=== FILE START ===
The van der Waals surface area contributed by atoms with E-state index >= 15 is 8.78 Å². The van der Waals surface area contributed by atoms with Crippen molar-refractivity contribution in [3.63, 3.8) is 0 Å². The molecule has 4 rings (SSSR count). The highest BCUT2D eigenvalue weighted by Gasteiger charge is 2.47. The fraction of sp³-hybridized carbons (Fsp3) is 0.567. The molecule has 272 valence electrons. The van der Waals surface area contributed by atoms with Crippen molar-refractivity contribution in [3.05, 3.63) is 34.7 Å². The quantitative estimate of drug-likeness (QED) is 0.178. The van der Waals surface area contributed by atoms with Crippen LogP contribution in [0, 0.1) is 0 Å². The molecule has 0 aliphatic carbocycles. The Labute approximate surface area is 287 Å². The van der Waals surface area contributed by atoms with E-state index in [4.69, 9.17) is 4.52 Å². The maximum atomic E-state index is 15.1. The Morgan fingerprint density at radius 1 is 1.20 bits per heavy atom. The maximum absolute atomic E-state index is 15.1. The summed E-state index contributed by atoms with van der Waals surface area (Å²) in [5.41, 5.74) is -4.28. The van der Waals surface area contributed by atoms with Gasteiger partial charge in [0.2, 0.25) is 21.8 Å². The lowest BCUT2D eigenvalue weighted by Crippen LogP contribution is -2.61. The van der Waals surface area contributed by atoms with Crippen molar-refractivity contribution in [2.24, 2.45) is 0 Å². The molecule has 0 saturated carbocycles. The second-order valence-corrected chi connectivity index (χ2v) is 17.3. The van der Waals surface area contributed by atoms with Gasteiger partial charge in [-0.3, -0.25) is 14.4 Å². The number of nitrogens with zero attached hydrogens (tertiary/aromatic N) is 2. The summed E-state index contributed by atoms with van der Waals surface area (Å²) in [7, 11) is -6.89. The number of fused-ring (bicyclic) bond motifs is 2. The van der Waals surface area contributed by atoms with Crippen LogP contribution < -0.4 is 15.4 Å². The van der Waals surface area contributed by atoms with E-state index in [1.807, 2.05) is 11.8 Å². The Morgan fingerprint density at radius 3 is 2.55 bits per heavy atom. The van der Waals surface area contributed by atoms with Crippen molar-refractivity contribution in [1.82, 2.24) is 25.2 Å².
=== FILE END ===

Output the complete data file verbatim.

The van der Waals surface area contributed by atoms with E-state index >= 15 is 8.78 Å². The van der Waals surface area contributed by atoms with Crippen molar-refractivity contribution in [3.63, 3.8) is 0 Å². The molecule has 4 rings (SSSR count). The highest BCUT2D eigenvalue weighted by Gasteiger charge is 2.47. The fraction of sp³-hybridized carbons (Fsp3) is 0.567. The molecule has 272 valence electrons. The van der Waals surface area contributed by atoms with Crippen molar-refractivity contribution in [3.05, 3.63) is 34.7 Å². The quantitative estimate of drug-likeness (QED) is 0.178. The van der Waals surface area contributed by atoms with Crippen LogP contribution in [0, 0.1) is 0 Å². The molecule has 0 aliphatic carbocycles. The Labute approximate surface area is 287 Å². The van der Waals surface area contributed by atoms with E-state index in [4.69, 9.17) is 4.52 Å². The maximum atomic E-state index is 15.1. The Morgan fingerprint density at radius 1 is 1.20 bits per heavy atom. The maximum absolute atomic E-state index is 15.1. The summed E-state index contributed by atoms with van der Waals surface area (Å²) in [5.41, 5.74) is -4.28. The van der Waals surface area contributed by atoms with Gasteiger partial charge in [0.2, 0.25) is 21.8 Å². The lowest BCUT2D eigenvalue weighted by Crippen LogP contribution is -2.61. The van der Waals surface area contributed by atoms with Crippen molar-refractivity contribution in [2.24, 2.45) is 0 Å². The molecule has 0 saturated carbocycles. The second-order valence-corrected chi connectivity index (χ2v) is 17.3. The van der Waals surface area contributed by atoms with Gasteiger partial charge in [-0.3, -0.25) is 14.4 Å². The number of nitrogens with zero attached hydrogens (tertiary/aromatic N) is 2. The summed E-state index contributed by atoms with van der Waals surface area (Å²) in [7, 11) is -6.89. The number of fused-ring (bicyclic) bond motifs is 2. The van der Waals surface area contributed by atoms with Crippen LogP contribution < -0.4 is 15.4 Å². The van der Waals surface area contributed by atoms with E-state index in [1.807, 2.05) is 11.8 Å². The Morgan fingerprint density at radius 3 is 2.55 bits per heavy atom. The van der Waals surface area contributed by atoms with Crippen molar-refractivity contribution in [1.82, 2.24) is 25.2 Å².